|This article needs additional citations for verification. (July 2010)|
|This article relies largely or entirely upon a single source. (November 2009)|
||This article cites its sources but does not provide page references. (September 2010)|
||It has been suggested that this article be merged into Nubile. (Discuss) Proposed since September 2010.|
|Look up lolita (term) in Wiktionary, the free dictionary.|
Lolita was the nickname of one of the principal characters in Vladimir Nabokov's novel Lolita. Lolita's actual name was Dolores, with whom the narrator, Humbert Humbert, develops a sexual obsession. In the book itself, "Lolita" is specifically Humbert's nickname for Dolores. Nevertheless, "Lolita" and "loli" has come to be used as a general reference to a seductive or sexually attractive young woman.
In the marketing of pornography, lolita is used to refer to a young girl, frequently one who has only recently reached the age of consent, or appears to be younger than the age of consent.
Etymology & Related Terms
A nymphet is a sexually attractive girl, or young woman. The first recorded use of the term "nymphet", defined by The Century Dictionary as "a little nymph", was by Drayton in Poly-Olbion I. xi. Argt. 171 (1612): "Of the nymphets sporting there In Wyrrall, and in Delamere."
In Lolita, "nymphet" was used to describe the 9- to 14-year-old girls to whom the protagonist is attracted, the archetypal nymphet being the character of Dolores Haze. Nabokov, in the voice of his narrator Humbert, first describes these nymphets in the following passage:
Now I wish to introduce the following idea. Between the age limits of nine and fourteen there occur maidens who, to certain bewitched travelers, twice or many times older than they, reveal their true nature which is not human, but nymphic (that is, demoniac); and these chosen creatures I propose to designate as 'nymphets.'
It will be marked that I substitute time terms for spatial ones. In fact, I would have the reader see 'nine' and 'fourteen' as the boundaries—the mirrory beaches and rosy rocks—of an enchanted island haunted by those nymphets of mine and surrounded by a vast, misty sea.
For Humbert, a nymphet is in the earliest stages of puberty: "The bud-stage of breast development appears early (10.7 years)." When he meets a streetwalker who claims to be 18, he considers her no longer a nymphet, although her body is still in some ways childlike.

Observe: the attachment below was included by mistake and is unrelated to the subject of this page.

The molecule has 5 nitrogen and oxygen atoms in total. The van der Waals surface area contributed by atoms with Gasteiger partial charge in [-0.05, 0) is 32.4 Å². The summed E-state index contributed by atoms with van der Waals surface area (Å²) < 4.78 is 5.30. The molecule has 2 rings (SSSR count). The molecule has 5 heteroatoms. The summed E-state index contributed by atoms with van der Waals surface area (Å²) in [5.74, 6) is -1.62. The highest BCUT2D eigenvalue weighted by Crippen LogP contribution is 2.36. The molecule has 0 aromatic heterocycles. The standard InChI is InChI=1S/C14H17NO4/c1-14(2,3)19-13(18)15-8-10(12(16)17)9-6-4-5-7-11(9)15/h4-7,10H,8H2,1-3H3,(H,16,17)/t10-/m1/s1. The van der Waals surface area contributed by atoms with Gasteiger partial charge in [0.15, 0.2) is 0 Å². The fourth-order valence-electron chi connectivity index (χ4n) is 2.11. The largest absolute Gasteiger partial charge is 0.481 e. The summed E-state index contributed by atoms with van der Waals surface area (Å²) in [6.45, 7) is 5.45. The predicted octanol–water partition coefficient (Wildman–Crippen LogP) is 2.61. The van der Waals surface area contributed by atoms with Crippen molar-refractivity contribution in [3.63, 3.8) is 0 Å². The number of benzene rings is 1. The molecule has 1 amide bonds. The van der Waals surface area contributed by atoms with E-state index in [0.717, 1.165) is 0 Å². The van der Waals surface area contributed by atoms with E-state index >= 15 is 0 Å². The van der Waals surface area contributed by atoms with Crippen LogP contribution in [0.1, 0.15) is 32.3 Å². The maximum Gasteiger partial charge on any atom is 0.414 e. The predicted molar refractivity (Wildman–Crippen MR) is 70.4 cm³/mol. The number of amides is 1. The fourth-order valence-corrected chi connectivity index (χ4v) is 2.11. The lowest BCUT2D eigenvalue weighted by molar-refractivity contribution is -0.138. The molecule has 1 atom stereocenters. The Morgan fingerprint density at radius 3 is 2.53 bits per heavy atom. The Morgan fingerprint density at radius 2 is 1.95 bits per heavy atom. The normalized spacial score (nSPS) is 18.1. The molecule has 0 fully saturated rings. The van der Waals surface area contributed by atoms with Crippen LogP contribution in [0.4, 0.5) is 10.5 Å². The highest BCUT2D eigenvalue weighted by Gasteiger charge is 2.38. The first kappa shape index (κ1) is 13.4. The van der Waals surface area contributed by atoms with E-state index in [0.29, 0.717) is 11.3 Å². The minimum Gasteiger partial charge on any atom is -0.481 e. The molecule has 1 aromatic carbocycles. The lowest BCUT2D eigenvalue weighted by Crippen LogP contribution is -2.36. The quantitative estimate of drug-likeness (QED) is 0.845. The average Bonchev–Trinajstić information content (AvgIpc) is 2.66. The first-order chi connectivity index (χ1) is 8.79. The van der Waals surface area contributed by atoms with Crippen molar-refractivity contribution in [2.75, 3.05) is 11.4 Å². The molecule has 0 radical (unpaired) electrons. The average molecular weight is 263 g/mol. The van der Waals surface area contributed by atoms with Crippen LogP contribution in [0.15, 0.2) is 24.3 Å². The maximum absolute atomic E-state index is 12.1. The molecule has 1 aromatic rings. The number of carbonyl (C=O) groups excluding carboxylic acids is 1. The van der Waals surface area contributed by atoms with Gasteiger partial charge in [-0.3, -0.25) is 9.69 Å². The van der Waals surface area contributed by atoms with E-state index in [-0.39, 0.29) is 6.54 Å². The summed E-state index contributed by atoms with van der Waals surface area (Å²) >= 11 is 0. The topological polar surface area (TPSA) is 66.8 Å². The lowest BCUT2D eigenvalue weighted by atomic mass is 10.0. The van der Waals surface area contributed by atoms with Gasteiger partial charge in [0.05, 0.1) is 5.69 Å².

It is believed the English word traces its roots to 1642 in reference to being "marriageable" (as said of a woman) from the French nubile. Its historical roots, though, can be traced still further back to the Latin nubilis, also meaning "marriageable," which is from the stem of nubere which means "take as husband."
The term faunlet, also coined by Nabokov and used by Humbert Humbert, is used to describe the young male counterpart of a nymphet, in the same way that the mythological fauns were the counterpart of the nymphs. The term appears in the novel twice:
When I was a child and she was a child, my little Annabel was no nymphet to me; I was her equal, a faunlet in my own right, on that same enchanted island of time.
...I met the unblinking dark eyes of two strange and beautiful children, faunlet and nymphet, whom their identical flat dark hair and bloodless cheeks proclaimed siblings if not twins.
|This section is empty. You can help by adding to it. (June 2010)|
- Nabokov, Vladimir. Lolita. New York: Vintage International, 1955. ISBN 0-679-72316-1.
- lolita in Merriam-Webster Dictionary
- Search The Century Dictionary at http://www.global-language.com/CENTURY/
- Nabokov, Vladimir (1991). Alfred Appel, ed. The Annotated Lolita. Random House. ISBN 0679727299.
- the free dictionary
- merriam-webster dictionary
|Look up nymphet in Wiktionary, the free dictionary.|
|Look up Lolita or lolita in Wiktionary, the free dictionary.|
- Constructions of Childhood in Art and Media: Sexualized Innocence, Alexandra Wood.
- "Little Deadly Demons: Nymphets, sexuality and a North American girl-child", Dawson, Kellie, American Sexuality Magazine.
- "Lola! Lola! Lola!", by Jascha Kessler in the California Literary Review, March 2007